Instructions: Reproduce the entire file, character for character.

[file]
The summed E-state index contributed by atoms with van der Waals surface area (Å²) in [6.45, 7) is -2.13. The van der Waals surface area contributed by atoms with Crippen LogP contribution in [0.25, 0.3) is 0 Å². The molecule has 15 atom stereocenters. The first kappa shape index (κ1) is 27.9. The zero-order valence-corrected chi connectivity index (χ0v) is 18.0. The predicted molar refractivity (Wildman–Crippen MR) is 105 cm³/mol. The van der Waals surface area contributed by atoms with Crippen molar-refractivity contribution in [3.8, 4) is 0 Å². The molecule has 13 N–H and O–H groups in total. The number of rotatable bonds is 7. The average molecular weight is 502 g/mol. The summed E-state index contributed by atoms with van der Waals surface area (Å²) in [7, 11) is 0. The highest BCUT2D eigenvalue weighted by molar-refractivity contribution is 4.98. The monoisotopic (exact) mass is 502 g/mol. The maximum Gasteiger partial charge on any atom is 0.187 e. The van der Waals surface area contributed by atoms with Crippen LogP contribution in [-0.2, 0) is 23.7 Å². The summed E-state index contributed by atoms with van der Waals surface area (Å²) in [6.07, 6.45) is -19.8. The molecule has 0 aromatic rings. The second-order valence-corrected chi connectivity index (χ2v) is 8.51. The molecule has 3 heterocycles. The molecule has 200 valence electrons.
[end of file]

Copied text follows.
The summed E-state index contributed by atoms with van der Waals surface area (Å²) in [6.45, 7) is -2.13. The van der Waals surface area contributed by atoms with Crippen LogP contribution in [0.25, 0.3) is 0 Å². The molecule has 15 atom stereocenters. The first kappa shape index (κ1) is 27.9. The zero-order valence-corrected chi connectivity index (χ0v) is 18.0. The predicted molar refractivity (Wildman–Crippen MR) is 105 cm³/mol. The van der Waals surface area contributed by atoms with Crippen molar-refractivity contribution in [3.8, 4) is 0 Å². The molecule has 13 N–H and O–H groups in total. The number of rotatable bonds is 7. The average molecular weight is 502 g/mol. The summed E-state index contributed by atoms with van der Waals surface area (Å²) in [7, 11) is 0. The highest BCUT2D eigenvalue weighted by molar-refractivity contribution is 4.98. The monoisotopic (exact) mass is 502 g/mol. The maximum Gasteiger partial charge on any atom is 0.187 e. The van der Waals surface area contributed by atoms with Crippen LogP contribution in [-0.2, 0) is 23.7 Å². The summed E-state index contributed by atoms with van der Waals surface area (Å²) in [6.07, 6.45) is -19.8. The molecule has 0 aromatic rings. The second-order valence-corrected chi connectivity index (χ2v) is 8.51. The molecule has 3 heterocycles. The molecule has 200 valence electrons.